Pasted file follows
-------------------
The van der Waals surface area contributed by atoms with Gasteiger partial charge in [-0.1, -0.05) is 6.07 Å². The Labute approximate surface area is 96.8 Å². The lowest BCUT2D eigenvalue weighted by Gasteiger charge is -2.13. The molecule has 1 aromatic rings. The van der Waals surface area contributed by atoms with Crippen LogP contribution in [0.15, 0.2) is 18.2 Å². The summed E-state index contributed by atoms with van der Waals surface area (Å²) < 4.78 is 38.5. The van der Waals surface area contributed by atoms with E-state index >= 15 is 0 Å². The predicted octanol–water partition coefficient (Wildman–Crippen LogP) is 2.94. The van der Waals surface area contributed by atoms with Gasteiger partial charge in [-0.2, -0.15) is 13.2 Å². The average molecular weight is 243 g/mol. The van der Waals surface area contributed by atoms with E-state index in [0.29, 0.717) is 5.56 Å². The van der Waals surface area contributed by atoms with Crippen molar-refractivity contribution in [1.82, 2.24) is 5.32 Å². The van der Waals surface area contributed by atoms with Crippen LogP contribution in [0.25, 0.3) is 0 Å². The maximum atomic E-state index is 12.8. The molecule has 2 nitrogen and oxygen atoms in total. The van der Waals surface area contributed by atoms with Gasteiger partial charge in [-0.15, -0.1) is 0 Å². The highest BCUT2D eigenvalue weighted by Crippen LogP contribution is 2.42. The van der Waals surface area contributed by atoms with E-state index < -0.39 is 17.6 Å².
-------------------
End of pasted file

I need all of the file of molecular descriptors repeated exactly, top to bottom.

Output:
The van der Waals surface area contributed by atoms with Gasteiger partial charge in [-0.1, -0.05) is 6.07 Å². The Labute approximate surface area is 96.8 Å². The lowest BCUT2D eigenvalue weighted by Gasteiger charge is -2.13. The molecule has 1 aromatic rings. The van der Waals surface area contributed by atoms with Crippen LogP contribution in [0.15, 0.2) is 18.2 Å². The summed E-state index contributed by atoms with van der Waals surface area (Å²) < 4.78 is 38.5. The van der Waals surface area contributed by atoms with E-state index >= 15 is 0 Å². The predicted octanol–water partition coefficient (Wildman–Crippen LogP) is 2.94. The van der Waals surface area contributed by atoms with Gasteiger partial charge in [-0.2, -0.15) is 13.2 Å². The average molecular weight is 243 g/mol. The van der Waals surface area contributed by atoms with E-state index in [0.29, 0.717) is 5.56 Å². The van der Waals surface area contributed by atoms with Crippen molar-refractivity contribution in [1.82, 2.24) is 5.32 Å². The van der Waals surface area contributed by atoms with Crippen LogP contribution in [0.25, 0.3) is 0 Å². The maximum atomic E-state index is 12.8. The molecule has 2 nitrogen and oxygen atoms in total. The van der Waals surface area contributed by atoms with Gasteiger partial charge in [-0.15, -0.1) is 0 Å². The highest BCUT2D eigenvalue weighted by Crippen LogP contribution is 2.42. The van der Waals surface area contributed by atoms with E-state index < -0.39 is 17.6 Å².